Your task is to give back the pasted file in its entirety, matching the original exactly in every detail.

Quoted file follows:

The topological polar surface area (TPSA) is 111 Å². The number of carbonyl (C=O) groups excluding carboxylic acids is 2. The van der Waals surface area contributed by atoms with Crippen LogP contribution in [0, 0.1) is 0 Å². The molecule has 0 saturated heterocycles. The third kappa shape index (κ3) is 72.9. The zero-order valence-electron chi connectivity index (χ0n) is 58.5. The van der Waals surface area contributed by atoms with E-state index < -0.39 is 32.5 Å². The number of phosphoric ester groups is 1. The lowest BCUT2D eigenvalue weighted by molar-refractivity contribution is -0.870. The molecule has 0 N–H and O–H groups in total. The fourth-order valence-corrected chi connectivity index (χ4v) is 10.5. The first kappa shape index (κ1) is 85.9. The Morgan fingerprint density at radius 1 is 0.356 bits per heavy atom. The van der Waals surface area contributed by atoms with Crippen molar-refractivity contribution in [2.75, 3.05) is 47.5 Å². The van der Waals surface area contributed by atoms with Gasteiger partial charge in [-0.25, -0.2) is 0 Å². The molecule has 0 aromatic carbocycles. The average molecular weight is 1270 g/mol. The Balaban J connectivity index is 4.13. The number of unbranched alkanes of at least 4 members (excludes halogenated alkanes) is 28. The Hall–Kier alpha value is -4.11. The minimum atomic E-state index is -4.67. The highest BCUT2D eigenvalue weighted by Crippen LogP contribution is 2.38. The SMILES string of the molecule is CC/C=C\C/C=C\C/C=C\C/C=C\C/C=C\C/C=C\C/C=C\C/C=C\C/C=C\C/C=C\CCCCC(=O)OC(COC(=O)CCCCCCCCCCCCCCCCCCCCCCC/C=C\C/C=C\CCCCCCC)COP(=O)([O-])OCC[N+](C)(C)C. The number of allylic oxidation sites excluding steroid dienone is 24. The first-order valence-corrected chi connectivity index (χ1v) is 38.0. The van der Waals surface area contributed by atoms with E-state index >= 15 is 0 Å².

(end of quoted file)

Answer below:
The topological polar surface area (TPSA) is 111 Å². The number of carbonyl (C=O) groups excluding carboxylic acids is 2. The van der Waals surface area contributed by atoms with Crippen LogP contribution in [0, 0.1) is 0 Å². The molecule has 0 saturated heterocycles. The third kappa shape index (κ3) is 72.9. The zero-order valence-electron chi connectivity index (χ0n) is 58.5. The van der Waals surface area contributed by atoms with E-state index < -0.39 is 32.5 Å². The number of phosphoric ester groups is 1. The lowest BCUT2D eigenvalue weighted by molar-refractivity contribution is -0.870. The molecule has 0 N–H and O–H groups in total. The fourth-order valence-corrected chi connectivity index (χ4v) is 10.5. The first kappa shape index (κ1) is 85.9. The Morgan fingerprint density at radius 1 is 0.356 bits per heavy atom. The van der Waals surface area contributed by atoms with Crippen molar-refractivity contribution in [2.75, 3.05) is 47.5 Å². The van der Waals surface area contributed by atoms with Gasteiger partial charge in [-0.25, -0.2) is 0 Å². The molecule has 0 aromatic carbocycles. The average molecular weight is 1270 g/mol. The Balaban J connectivity index is 4.13. The number of unbranched alkanes of at least 4 members (excludes halogenated alkanes) is 28. The Hall–Kier alpha value is -4.11. The minimum atomic E-state index is -4.67. The highest BCUT2D eigenvalue weighted by Crippen LogP contribution is 2.38. The SMILES string of the molecule is CC/C=C\C/C=C\C/C=C\C/C=C\C/C=C\C/C=C\C/C=C\C/C=C\C/C=C\C/C=C\CCCCC(=O)OC(COC(=O)CCCCCCCCCCCCCCCCCCCCCCC/C=C\C/C=C\CCCCCCC)COP(=O)([O-])OCC[N+](C)(C)C. The number of allylic oxidation sites excluding steroid dienone is 24. The first-order valence-corrected chi connectivity index (χ1v) is 38.0. The van der Waals surface area contributed by atoms with E-state index >= 15 is 0 Å².